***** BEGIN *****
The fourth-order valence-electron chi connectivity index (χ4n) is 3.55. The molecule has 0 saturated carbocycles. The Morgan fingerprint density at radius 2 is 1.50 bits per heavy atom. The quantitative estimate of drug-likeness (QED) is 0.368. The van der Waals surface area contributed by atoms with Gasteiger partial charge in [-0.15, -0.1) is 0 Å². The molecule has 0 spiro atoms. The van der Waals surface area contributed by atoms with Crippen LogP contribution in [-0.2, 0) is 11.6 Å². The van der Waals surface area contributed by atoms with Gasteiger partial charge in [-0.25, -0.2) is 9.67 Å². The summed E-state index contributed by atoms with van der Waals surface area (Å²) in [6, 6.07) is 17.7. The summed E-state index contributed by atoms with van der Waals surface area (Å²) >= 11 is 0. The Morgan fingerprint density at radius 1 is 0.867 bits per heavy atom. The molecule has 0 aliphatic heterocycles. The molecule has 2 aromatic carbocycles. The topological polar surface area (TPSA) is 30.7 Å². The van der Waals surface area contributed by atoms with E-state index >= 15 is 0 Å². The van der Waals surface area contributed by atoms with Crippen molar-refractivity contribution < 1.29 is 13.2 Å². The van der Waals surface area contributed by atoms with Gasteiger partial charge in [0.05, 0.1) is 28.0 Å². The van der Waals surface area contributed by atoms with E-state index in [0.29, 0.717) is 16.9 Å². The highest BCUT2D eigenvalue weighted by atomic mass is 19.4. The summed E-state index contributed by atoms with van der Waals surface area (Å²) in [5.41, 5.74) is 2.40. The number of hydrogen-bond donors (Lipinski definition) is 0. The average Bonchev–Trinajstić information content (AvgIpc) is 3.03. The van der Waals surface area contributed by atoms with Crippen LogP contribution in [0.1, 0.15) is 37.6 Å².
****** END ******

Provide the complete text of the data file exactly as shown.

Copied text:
The fourth-order valence-electron chi connectivity index (χ4n) is 3.55. The molecule has 0 saturated carbocycles. The Morgan fingerprint density at radius 2 is 1.50 bits per heavy atom. The quantitative estimate of drug-likeness (QED) is 0.368. The van der Waals surface area contributed by atoms with Gasteiger partial charge in [-0.15, -0.1) is 0 Å². The molecule has 0 spiro atoms. The van der Waals surface area contributed by atoms with Crippen LogP contribution in [-0.2, 0) is 11.6 Å². The van der Waals surface area contributed by atoms with Gasteiger partial charge in [-0.25, -0.2) is 9.67 Å². The summed E-state index contributed by atoms with van der Waals surface area (Å²) in [6, 6.07) is 17.7. The summed E-state index contributed by atoms with van der Waals surface area (Å²) >= 11 is 0. The Morgan fingerprint density at radius 1 is 0.867 bits per heavy atom. The molecule has 0 aliphatic heterocycles. The molecule has 2 aromatic carbocycles. The topological polar surface area (TPSA) is 30.7 Å². The van der Waals surface area contributed by atoms with E-state index >= 15 is 0 Å². The van der Waals surface area contributed by atoms with Crippen molar-refractivity contribution < 1.29 is 13.2 Å². The van der Waals surface area contributed by atoms with Gasteiger partial charge in [0.05, 0.1) is 28.0 Å². The van der Waals surface area contributed by atoms with E-state index in [0.29, 0.717) is 16.9 Å². The highest BCUT2D eigenvalue weighted by atomic mass is 19.4. The summed E-state index contributed by atoms with van der Waals surface area (Å²) in [5.41, 5.74) is 2.40. The number of hydrogen-bond donors (Lipinski definition) is 0. The average Bonchev–Trinajstić information content (AvgIpc) is 3.03. The van der Waals surface area contributed by atoms with Crippen LogP contribution in [0.1, 0.15) is 37.6 Å².